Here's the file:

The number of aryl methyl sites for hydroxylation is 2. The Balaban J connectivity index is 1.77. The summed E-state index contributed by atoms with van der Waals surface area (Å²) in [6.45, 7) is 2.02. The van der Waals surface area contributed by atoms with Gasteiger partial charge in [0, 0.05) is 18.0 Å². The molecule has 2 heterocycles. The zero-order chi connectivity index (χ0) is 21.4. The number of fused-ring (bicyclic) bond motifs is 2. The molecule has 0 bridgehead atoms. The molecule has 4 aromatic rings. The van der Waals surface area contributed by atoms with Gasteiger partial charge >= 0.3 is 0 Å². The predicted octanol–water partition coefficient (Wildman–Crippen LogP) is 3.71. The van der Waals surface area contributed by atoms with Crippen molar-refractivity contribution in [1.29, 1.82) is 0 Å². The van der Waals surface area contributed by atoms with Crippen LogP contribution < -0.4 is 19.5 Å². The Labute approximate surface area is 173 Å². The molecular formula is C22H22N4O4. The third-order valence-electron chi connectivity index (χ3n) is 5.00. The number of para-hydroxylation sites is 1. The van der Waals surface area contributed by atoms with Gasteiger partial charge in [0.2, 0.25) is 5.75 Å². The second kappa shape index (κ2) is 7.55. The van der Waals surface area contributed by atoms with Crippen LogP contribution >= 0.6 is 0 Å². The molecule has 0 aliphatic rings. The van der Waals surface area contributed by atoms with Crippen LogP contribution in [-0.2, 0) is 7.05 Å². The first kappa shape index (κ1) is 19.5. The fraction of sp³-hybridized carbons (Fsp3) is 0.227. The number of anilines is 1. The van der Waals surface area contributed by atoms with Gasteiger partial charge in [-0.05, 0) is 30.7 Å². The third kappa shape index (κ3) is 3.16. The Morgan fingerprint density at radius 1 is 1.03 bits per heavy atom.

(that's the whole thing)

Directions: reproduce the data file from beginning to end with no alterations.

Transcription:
The number of aryl methyl sites for hydroxylation is 2. The Balaban J connectivity index is 1.77. The summed E-state index contributed by atoms with van der Waals surface area (Å²) in [6.45, 7) is 2.02. The van der Waals surface area contributed by atoms with Gasteiger partial charge in [0, 0.05) is 18.0 Å². The molecule has 2 heterocycles. The zero-order chi connectivity index (χ0) is 21.4. The number of fused-ring (bicyclic) bond motifs is 2. The molecule has 0 bridgehead atoms. The molecule has 4 aromatic rings. The van der Waals surface area contributed by atoms with Gasteiger partial charge >= 0.3 is 0 Å². The predicted octanol–water partition coefficient (Wildman–Crippen LogP) is 3.71. The van der Waals surface area contributed by atoms with Crippen molar-refractivity contribution in [1.29, 1.82) is 0 Å². The van der Waals surface area contributed by atoms with Crippen LogP contribution < -0.4 is 19.5 Å². The Labute approximate surface area is 173 Å². The molecular formula is C22H22N4O4. The third-order valence-electron chi connectivity index (χ3n) is 5.00. The number of para-hydroxylation sites is 1. The van der Waals surface area contributed by atoms with Gasteiger partial charge in [0.2, 0.25) is 5.75 Å². The second kappa shape index (κ2) is 7.55. The van der Waals surface area contributed by atoms with Crippen LogP contribution >= 0.6 is 0 Å². The molecule has 0 aliphatic rings. The van der Waals surface area contributed by atoms with Crippen LogP contribution in [-0.2, 0) is 7.05 Å². The first kappa shape index (κ1) is 19.5. The fraction of sp³-hybridized carbons (Fsp3) is 0.227. The number of anilines is 1. The van der Waals surface area contributed by atoms with Gasteiger partial charge in [-0.05, 0) is 30.7 Å². The third kappa shape index (κ3) is 3.16. The Morgan fingerprint density at radius 1 is 1.03 bits per heavy atom.